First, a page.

Musicland's Suncoast chain is involved in numerous categories, and it's safe to say that all of them are going to feel some pain at the supplier level in the short term from the company's bankruptcy filing and related events (see 'Suncoast Returning all Manga Inventory').  In addition to DVDs and manga, Suncoast also carries a significant amount of action figure and other licensed toy inventory, and some collectible games.  Any company that had been selling to Suncoast is unlikely to be paid for product delivered before the filing any time soon, if at all, and manga producers are going to see significant quantities of returns. 


The effect will be most dramatic for anime companies, since up to 20% of the U.S. anime market goes through Musicland. 


The impact on the manga companies is also going to be significant.  Although not as big a percentage of the manga market as it is of the anime market, Musicland accounts for 5% to 15% of the market, depending on the publisher and title. 


And Suncoast is one of the few specialty retail chains that carried a wide range of action figures and other toys based on anime, movie, and TV properties.  Companies that produce collectible figures for adults are going to lose an important sales venue, as well as having to deal with receivable and potential return problems.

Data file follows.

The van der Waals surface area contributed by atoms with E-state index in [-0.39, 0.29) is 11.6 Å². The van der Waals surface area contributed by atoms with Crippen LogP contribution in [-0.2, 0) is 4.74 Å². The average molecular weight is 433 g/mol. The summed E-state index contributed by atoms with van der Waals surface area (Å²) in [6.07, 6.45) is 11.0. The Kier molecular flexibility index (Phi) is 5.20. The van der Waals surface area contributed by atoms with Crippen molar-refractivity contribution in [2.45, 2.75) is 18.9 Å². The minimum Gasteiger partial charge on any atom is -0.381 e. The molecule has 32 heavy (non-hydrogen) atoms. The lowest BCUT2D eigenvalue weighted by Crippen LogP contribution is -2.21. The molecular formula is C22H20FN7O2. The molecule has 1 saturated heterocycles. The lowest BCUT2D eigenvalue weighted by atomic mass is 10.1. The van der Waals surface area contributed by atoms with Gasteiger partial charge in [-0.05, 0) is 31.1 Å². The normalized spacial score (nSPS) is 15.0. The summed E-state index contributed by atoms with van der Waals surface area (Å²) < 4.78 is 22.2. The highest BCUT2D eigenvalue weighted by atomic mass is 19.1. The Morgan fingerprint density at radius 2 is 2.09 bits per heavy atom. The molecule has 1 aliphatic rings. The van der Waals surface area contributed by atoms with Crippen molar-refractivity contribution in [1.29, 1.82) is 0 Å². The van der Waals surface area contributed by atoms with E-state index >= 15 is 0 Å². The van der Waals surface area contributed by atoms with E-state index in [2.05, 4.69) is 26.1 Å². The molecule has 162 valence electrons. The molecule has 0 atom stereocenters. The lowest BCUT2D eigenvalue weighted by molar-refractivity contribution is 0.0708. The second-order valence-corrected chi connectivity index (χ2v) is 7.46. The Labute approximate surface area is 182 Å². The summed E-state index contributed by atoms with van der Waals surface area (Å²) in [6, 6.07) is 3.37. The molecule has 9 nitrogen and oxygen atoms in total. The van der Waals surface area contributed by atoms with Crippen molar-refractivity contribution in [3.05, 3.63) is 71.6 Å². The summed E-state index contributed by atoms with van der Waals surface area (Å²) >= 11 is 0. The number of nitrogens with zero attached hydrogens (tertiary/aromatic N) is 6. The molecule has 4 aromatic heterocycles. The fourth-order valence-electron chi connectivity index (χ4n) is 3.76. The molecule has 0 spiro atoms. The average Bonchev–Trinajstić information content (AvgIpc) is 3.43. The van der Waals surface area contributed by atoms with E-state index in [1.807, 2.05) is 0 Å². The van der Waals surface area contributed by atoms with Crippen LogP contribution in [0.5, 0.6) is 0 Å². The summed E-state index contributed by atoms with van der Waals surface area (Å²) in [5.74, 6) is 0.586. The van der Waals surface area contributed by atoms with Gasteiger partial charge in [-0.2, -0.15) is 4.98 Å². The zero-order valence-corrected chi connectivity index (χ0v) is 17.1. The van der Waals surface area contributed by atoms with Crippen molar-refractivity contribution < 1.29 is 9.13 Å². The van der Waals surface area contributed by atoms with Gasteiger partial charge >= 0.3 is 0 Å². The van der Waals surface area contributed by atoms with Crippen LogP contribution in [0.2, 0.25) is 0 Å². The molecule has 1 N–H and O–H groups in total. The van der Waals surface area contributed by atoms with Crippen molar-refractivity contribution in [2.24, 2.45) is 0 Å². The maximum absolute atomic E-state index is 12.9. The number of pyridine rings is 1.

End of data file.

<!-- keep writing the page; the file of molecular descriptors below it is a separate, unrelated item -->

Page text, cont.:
At the retail level, the short-term impact will be positive for Suncoast's competitors.  The company with the most to gain is probably Borders Group, which has Waldenbooks stores in many malls with Suncoast stores, and stands a good chance of picking up significant manga business.  Barnes and Noble will also benefit.  And independent retailers may also pick up some new manga business, especially those in mall or other highly visible locations. 


It will be harder for Suncoast customers to find stores that sell the kind of toy and game products that Suncoast carried.  Independent retailers may have the best shot at picking up this business, simply because they're one of the few alternative outlets that stock that kind of merchandise. 


Longer term, few expect Musicland's travails to hamper the growth of the manga and anime markets.  'We don't feel there will be a great long-term effect,' said Dark Horse Vice President Business Development Michael Martens, 'as the vast majority of Suncoast stores are in malls, most of which also include a Barnes and Noble, Waldenbooks, or Borders.' 


Viz Media, which is a supplier (through distributors) of both manga and anime to Suncoast, also sees little long-term effect.  Viz Director of Marketing Anthony Jiwa said of the impacts, 'Certainly any difficulties at Musicland will have an impact on the category.  However, at the same time, other retailers have also championed these categories and have also developed strong positions in anime and manga.  We work closely with all our partners to build the business, so we feel that we are well positioned, despite any difficulties that Musicland may be experiencing.' 


These sentiments are similar to those expressed to us by representatives of Tokyopop and ADV Films last month (see 'Musicland Blowback?').